Supernumerary Fellow in Health Services Research
I was delighted to be elected as a Fellow of Murray Edwards, a modern college with none of the stuffiness of some of Cambridge’s older colleges. I fully support the College’s aims to provide top quality education to outstanding young women and to promote the place of women in society more generally. One of these is through our leading collection of contemporary women’s art in Europe, the New Hall Art Collection, which showcases the exceptional achievements of women artists.
Degrees and honours
- DM (Oxon)
- Health services research.
- Developing methods of measuring quality of healthcare.
- Evaluating ways of improving the quality of healthcare.
Professor Martin Roland trained in clinical medicine at the University of Oxford, where he obtained a first class honours degree and his doctorate. He moved to the Chair in General Practice in the University of Manchester in 1992. In 2009, he moved to the Chair of Health Services Research at the University of Cambridge where he founded and directed the Cambridge Centre for Health Services Research until his retirement in 2016. Professor Roland’s main areas of research interest are developing methods of measuring quality of care, and evaluating interventions to improve care. Professor Roland was a practising GP from 1979 to 2013. He was appointed CBE for services to medicine in 2003. At Murray Edwards is a member of Council, chairs the Art Committee and is a member of the Investment Committee.
- Llanwarne N, Newbould J, Burt J, Campbell J, Roland M. Wasting the doctor's time? A video-elicitation interview study with patients in primary care. Social Science and Medicine 2017; 176: 113-122
- Marshall M, Roland M. The future of the Quality and Outcomes Framework in England. BMJ 2017; 359: j468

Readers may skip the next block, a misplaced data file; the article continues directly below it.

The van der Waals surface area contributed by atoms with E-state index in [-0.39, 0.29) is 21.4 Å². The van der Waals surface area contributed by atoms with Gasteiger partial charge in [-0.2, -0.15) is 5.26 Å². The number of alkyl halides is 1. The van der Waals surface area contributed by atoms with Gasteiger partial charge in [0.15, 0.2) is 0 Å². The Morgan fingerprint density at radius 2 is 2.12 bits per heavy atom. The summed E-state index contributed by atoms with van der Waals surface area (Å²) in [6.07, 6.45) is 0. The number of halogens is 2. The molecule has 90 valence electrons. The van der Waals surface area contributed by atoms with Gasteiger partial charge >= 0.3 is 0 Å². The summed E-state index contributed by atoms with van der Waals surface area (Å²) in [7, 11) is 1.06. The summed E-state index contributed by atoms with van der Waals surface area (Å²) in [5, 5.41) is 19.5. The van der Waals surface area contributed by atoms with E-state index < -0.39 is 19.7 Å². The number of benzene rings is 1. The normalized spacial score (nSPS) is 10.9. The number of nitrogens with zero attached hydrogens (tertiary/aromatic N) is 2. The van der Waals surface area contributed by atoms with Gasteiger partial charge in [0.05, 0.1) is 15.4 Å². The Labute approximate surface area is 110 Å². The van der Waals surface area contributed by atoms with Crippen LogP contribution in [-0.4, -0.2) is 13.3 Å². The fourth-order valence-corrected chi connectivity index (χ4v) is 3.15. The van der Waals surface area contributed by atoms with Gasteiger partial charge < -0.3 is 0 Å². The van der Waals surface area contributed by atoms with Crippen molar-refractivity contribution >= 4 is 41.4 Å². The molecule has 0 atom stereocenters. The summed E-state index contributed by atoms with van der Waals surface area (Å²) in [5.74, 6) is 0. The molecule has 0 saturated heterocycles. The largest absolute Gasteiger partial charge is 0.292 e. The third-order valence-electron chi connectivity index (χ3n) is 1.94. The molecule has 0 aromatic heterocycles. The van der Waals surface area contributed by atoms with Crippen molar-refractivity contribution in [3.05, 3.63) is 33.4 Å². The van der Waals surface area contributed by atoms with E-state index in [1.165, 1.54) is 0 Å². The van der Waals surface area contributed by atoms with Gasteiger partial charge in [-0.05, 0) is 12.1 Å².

- Wong W, Jiang S. Ong J, Peng M, Wan E, Zhu S, Lam C, Kidd M, Roland M. Bridging the Gaps Between Patients and Primary Care in China: A Nationwide Representative Survey. Annals of Family Medicine 2017; 15: 237-45
- Roland M, Olesen F. Can pay for performance be used to improve the quality of primary care? What other countries can learn from the UK’s experience with the Quality and Outcomes Framework. BMJ 2016; 354: i4058
- Roland M. Does pay for performance in primary care save lives? Lancet 2016; 388: 217-218
- Roland M, Everington S. Tackling the crisis in general practice: if general practice fails, the whole NHS fails. BMJ 2016; 352: i942
- Wallace E, Smith S, Fahey T, Roland M. Reducing emergency admissions through community-based interventions. BMJ 2016; 352: h6817
- Roland M, Dudley RA. How financial and reputational incentives can be used to improve medical care. Health Services Research 2015;50 Suppl 2:2090-2115
- Elliott M, Kanouse D, Burkhart Q, Abel G, Lyratzopoulos G, Beckett M, Schuster M, Roland M. Sexual Minorities in England Have Poorer Health and Worse Health Care Experiences: A National Survey of Adults Journal of General Internal Medicine 2015; 310: 9-16
- Roberts M, Campbell J, Abel G, Davey A, Elmore N, Maramba I, Carter M, Elliott M, Roland M, Burt J. Understanding high and low patient experience scores in primary care: analysis of patients’ survey data for general practices and individual doctors BMJ 2014; 349: g6034
- Kristensen SR, Meacock R, Turner AJ, Boaden R, McDonald R, Roland M, Sutton M. Long-term effect of hospital pay for performance on mortality in England. New England Journal of Medicine 2014; 371(6): 540-8
- Roland M, Campbell S. Successes and Failures of the United Kingdom’s Pay for Performance Program. New England Journal of Medicine 2014; 370:1944-1949
- Roland, M, Paddison, C Better management of patients with multimorbidity. BMJ 2013; 346: f2510
- Sutton, M, Nikolova, S, Boaden, R, Lester, H, McDonald, R, Roland, M Reduced mortality with hospital pay for performance in England. New England Journal of Medicine 2012 367: 1821-8